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Child foster care systems in this country are administered by state governments. The federal government reimburses states for “foster care maintenance payments” that the state makes to certified foster caregivers who meet federal-eligibility requirements. In Ohio, there are also foster caregivers (typically relatives) whom the state does not certify as meeting those federal requirements. Ohio withholds payments for those caregivers and provides these non-certified caregivers with less generous payments through a separate state program. The plaintiffs, foster caregivers whom Ohio has considered ineligible to receive the higher foster care maintenance payments, sued. The district court dismissed, finding that the caregivers did not have to meet the same licensing standards as licensed caregivers in Ohio and thus were not “foster family homes” as required by federal law.The Sixth Circuit affirmed. Title IV-E of the Social Security Act, 42 U.S.C. 671 (a), requires that all foster family homes eligible for payments under federal law meet the same licensing standards; the plaintiffs are subject to different standards than “licensed” caregivers are not “foster family home,” and are not eligible for the higher payments. View "T.M. v. DeWine" on Justia Law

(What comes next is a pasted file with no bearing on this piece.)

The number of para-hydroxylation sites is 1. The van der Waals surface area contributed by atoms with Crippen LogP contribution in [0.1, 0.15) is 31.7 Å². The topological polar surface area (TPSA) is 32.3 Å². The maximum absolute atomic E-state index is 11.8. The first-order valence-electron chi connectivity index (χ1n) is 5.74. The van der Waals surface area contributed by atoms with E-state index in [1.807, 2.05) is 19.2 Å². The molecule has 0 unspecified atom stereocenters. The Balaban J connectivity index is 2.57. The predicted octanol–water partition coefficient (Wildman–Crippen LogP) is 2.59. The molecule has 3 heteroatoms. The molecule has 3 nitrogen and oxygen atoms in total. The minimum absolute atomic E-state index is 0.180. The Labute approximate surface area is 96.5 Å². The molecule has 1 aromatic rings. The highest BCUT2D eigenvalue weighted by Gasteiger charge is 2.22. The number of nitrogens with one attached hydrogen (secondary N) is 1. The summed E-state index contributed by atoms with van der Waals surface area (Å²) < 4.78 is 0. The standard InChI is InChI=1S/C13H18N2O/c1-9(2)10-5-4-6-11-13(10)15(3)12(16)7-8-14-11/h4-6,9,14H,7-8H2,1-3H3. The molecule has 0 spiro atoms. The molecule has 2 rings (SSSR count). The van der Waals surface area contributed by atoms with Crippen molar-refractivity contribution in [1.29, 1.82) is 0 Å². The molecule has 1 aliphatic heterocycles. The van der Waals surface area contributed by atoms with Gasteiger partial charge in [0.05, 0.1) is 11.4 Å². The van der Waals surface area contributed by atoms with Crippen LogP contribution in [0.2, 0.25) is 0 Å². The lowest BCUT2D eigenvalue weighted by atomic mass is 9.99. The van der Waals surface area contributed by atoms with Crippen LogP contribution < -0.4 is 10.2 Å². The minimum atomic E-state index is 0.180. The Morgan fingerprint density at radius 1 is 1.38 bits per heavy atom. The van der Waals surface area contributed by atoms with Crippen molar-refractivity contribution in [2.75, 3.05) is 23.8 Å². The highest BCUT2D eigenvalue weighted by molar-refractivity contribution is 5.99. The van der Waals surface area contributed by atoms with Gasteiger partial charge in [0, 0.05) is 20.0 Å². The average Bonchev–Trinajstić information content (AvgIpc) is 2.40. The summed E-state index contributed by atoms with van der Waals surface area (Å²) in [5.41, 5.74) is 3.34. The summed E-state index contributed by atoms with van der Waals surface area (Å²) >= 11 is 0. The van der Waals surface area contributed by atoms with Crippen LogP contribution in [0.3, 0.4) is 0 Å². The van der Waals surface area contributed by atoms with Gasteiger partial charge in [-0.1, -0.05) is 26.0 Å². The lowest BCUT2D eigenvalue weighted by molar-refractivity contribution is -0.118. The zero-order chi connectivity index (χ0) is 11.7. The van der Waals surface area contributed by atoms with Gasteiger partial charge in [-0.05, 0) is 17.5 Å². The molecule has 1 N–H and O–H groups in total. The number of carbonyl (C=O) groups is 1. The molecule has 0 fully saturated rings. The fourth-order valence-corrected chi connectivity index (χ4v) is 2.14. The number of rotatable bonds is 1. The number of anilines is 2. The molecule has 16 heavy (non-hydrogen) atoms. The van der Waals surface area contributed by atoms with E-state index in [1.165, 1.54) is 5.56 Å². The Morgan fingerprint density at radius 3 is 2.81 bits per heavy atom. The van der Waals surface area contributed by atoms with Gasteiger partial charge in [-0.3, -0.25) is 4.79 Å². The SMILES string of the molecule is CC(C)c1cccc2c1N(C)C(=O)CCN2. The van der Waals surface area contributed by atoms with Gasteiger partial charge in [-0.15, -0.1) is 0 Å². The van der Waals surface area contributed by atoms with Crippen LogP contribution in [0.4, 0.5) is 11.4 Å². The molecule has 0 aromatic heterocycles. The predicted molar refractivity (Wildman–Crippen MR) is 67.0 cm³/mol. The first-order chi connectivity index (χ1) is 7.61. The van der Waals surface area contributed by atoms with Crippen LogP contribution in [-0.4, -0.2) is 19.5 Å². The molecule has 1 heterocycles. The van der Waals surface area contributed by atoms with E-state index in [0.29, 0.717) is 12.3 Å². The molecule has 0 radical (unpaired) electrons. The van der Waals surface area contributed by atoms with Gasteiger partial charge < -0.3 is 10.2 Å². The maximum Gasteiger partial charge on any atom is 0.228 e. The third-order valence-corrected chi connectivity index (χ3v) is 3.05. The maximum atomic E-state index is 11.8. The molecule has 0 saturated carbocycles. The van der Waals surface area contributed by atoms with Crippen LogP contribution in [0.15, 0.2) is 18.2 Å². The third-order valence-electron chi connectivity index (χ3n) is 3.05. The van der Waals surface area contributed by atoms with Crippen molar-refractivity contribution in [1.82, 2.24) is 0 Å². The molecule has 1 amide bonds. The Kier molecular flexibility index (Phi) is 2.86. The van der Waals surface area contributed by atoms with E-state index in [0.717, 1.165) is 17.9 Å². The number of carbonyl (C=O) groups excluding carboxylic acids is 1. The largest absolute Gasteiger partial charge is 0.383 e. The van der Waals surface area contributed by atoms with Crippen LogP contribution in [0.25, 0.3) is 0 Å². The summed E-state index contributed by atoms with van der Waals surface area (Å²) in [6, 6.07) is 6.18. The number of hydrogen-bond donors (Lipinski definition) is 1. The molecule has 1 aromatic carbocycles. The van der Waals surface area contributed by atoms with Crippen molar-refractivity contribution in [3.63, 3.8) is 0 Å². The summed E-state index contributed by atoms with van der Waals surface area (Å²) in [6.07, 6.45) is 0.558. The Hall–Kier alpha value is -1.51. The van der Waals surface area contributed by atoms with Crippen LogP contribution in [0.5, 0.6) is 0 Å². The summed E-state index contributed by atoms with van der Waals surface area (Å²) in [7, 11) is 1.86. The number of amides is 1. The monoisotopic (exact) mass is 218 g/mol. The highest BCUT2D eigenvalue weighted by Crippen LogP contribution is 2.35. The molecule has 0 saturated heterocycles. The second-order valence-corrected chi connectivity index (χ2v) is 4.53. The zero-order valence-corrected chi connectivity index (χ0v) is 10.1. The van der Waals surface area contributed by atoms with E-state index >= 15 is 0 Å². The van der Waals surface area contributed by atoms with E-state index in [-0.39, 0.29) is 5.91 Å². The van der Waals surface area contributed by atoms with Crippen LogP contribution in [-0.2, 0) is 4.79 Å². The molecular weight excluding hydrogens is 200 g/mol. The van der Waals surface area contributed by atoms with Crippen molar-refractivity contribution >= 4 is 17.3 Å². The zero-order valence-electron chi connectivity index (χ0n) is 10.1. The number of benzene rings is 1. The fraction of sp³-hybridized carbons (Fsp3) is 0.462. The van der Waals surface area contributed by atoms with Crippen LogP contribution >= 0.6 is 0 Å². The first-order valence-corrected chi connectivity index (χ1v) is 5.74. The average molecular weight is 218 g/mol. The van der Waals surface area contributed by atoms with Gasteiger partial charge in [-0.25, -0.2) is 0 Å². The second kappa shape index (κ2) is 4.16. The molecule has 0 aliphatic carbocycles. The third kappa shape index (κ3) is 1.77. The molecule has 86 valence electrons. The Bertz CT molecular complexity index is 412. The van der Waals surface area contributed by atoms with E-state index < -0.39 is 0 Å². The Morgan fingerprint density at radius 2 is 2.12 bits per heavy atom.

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In 1993, Kastman was charged with misdemeanor offenses based on acts of public indecency involving children and disorderly conduct. The state’s attorney initiated a civil commitment proceeding against Kastman under the Sexually Dangerous Persons Act (725 ILCS 205/0.01). Evidence indicated that Kastman suffered from pedophilia, antisocial personality disorder, exhibitionism, and alcohol dependency. Kastman was found to be a sexually dangerous person, and the circuit court granted the petition. In 2016, Kastman was granted conditional release from institutional care.In 2020, he sought financial assistance. Kastman asserted that he was unemployed, disabled, and could not afford his $300 monthly treatment costs and the $1800 monthly rent for housing that complied with the Sex Offender Registration Act. The circuit court of Lake County ordered the Department of Corrections to pay a portion of Kastman’s monthly expenses. The appellate court and Illinois Supreme Court affirmed. The statutes indicate that a sex offender’s ability to pay is a relevant consideration in deciding who should bear the expense of treatment costs; without a clear statutory directive, the legislature is not presumed to have intended that only financially stable individuals are eligible for conditional release. Financial instability and the need for supervision to protect the public are not the same things. View "People v. Kastman" on Justia Law